The Rook­ies 2018 win­ners have been an­nounced

The cov­eted in­ter­na­tional stu­dent awards for film, an­i­ma­tion, games, vir­tual re­al­ity, mo­tion graph­ics and 3D vi­su­al­i­sa­tion has an­nounced the vic­tors af­ter al­most 10,000 en­tries

3D Artist - - CONTENTS -

with the Rook­ies re­ceiv­ing a to­tal of 9,971 dig­i­tal projects cre­ated by 2,914 stu­dents from more than 87 coun­tries world­wide, choos­ing this year’s win­ners for the Au­todesk-spon­sored awards was no small task. “it al­ways seems so cliche to keep say­ing that the qual­ity and stan­dard of en­tries keeps get­ting bet­ter, but it sim­ply keeps hap­pen­ing,” says co-founder of the Rook­ies, Andrew mc­don­ald.

the judg­ing panel was tasked with pick­ing a winner for the fol­low­ing: Fea­ture An­i­ma­tion, Dig­i­tal illustration, Vis­ual ef­fects, Game De­vel­op­ment, Vir­tual Re­al­ity, 3D mo­tion Graph­ics, Ar­chi­tec­tural Vi­su­al­i­sa­tion, Prod­uct Vi­su­al­i­sa­tion, Film of the year, and Game of the year.

“it was re­ally eye open­ing to see the va­ri­ety of artists around the world,” says this year’s Fea­ture An­i­ma­tion winner Al­varo Za­bala, dis­cussing what he has learnt from the ex­pe­ri­ence. “every one of them had a dif­fer­ent ap­proach to each project and i re­alised that one method is not nec­es­sar­ily bet­ter than the other.”

the de­served win is sure to boost Za­bala to­wards his goal of be­com­ing a char­ac­ter artist in the film or videogames in­dus­try and even­tu­ally to­wards sculpt­ing his own char­ac­ters and crea­tures.

winner in the Vis­ual ef­fects cat­e­gory, Asad man­zoor, has also learnt a valu­able les­son from the ex­pe­ri­ence, “i’ve learned to not be pre­cious about my work. i’d of­ten spend so much time on one piece that be­fore i’d know it, a month would go by, and i’d have noth­ing to show for it. set­ting strict per­sonal dead­lines and re­leas­ing shots even if i didn’t love them forced me to grow faster.” For man­zoor, the win has ce­mented his love of see­ing a project through from be­gin­ning to end. “i’d prob­a­bly en­joy be­ing a CG gen­er­al­ist or a con­cept artist, pretty much any role that al­lows for as much cre­ative free­dom as pos­si­ble,” he adds.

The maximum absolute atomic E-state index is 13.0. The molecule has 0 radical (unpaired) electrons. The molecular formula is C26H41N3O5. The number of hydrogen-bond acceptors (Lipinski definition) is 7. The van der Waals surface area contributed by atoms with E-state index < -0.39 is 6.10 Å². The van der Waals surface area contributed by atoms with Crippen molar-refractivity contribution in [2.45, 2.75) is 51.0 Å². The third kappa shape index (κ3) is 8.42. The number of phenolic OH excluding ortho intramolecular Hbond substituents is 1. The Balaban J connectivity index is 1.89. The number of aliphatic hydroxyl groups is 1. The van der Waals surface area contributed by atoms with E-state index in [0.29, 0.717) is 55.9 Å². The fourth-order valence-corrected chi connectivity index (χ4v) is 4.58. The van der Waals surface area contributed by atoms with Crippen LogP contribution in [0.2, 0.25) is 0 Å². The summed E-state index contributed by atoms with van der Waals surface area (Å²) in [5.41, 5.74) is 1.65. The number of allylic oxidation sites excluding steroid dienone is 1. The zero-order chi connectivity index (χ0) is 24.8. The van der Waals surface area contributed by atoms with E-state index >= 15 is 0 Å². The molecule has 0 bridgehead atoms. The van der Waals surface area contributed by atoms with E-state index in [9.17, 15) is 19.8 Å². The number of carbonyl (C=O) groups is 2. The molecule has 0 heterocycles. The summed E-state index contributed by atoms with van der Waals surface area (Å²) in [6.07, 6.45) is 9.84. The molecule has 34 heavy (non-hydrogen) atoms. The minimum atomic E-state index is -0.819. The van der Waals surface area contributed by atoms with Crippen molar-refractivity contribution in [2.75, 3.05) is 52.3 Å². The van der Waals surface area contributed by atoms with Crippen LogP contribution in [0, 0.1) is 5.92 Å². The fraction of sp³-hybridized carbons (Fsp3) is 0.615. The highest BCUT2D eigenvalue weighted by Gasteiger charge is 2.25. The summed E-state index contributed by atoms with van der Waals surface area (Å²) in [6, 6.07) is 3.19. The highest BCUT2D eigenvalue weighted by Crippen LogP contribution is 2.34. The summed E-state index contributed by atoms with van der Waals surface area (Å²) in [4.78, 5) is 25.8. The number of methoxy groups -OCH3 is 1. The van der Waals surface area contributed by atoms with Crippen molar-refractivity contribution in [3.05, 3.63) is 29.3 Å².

there’s no doubt that tak­ing the first ten­ta­tive steps into the 3D in­dus­try can be a daunt­ing time, as winner of the Game De­vel­op­ment cat­e­gory Pey­ton Var­ney ad­mits, “it’s ex­cit­ing and scary. i think any ca­reer in­volv­ing art can be hard be­cause, at least for me, my art is an ex­pres­sion of who i am and a part of me that i am shar­ing with the world. the re­al­i­sa­tion for Var­ney has been that even af­ter his

we are still con­stantly blown away with the qual­ity and di­ver­sity of new talent Al­wyn Hunt, co-founder of The Rook­ies

time as a Rookie comes to an end, he’ll never stop learn­ing, “it takes a lot of time and ded­i­ca­tion to con­stantly im­prove your skills as an artist. this never stops ei­ther, the in­dus­try is full of amaz­ing talent and peo­ple with far more ex­pe­ri­ence than me.

“i am not re­ally scared by that, it just makes me ex­cited to learn more and keep grow­ing.”

each of this year’s win­ners were se­lected by a panel of in­dus­try talent that in­cludes John Howe (fa­mous for il­lus­trat­ing JRR tolkien’s fan­tasy world), Pa­vani Bod­da­p­ati (CG su­per­vi­sor, weta Dig­i­tal), Rob Cole­man (head of an­i­ma­tion, An­i­mal Logic) and 60 other equally re­spected in­dus­try veter­ans. the panel scored en­tries based on cre­ative skills, tech­ni­cal skills, pre­sen­ta­tion, va­ri­ety of skills, com­plex­ity, raw talent and em­ploy­ment po­ten­tial.

A trawl through this year’s win­ners and en­tries will re­veal a vast ar­ray of styles and skill sets, run­ning the en­tire gamut of 3D and dig­i­tal art. For Rook­ies co-founder Al­wyn Hunt the sheer vol­ume of high qual­ity work makes the an­nual se­lec­tion of win­ners an in­creas­ingly dif­fi­cult task, “Peo­ple are gen­uinely shocked when they dis­cover how amaz­ing the stu­dent work is these days. even af­ter all these years we are still con­stantly blown away with the qual­ity and di­ver­sity of new talent.”

Asad Man­zoor cites Zdzisław Beksin­ski, Guillermo del Toro, Phil Hale, Junji Ito and HR Giger as huge in­spi­ra­tions on his work

Pey­ton Var­ney aims to cap­ture mo­ments in his work, with sights, sounds and smells of the out­doors of­ten help­ing him to gen­er­ate ideas

Al­varo Za­bala be­lieves that his work is a re­flec­tion of the cinema and clas­si­cal art that in­flu­ences him

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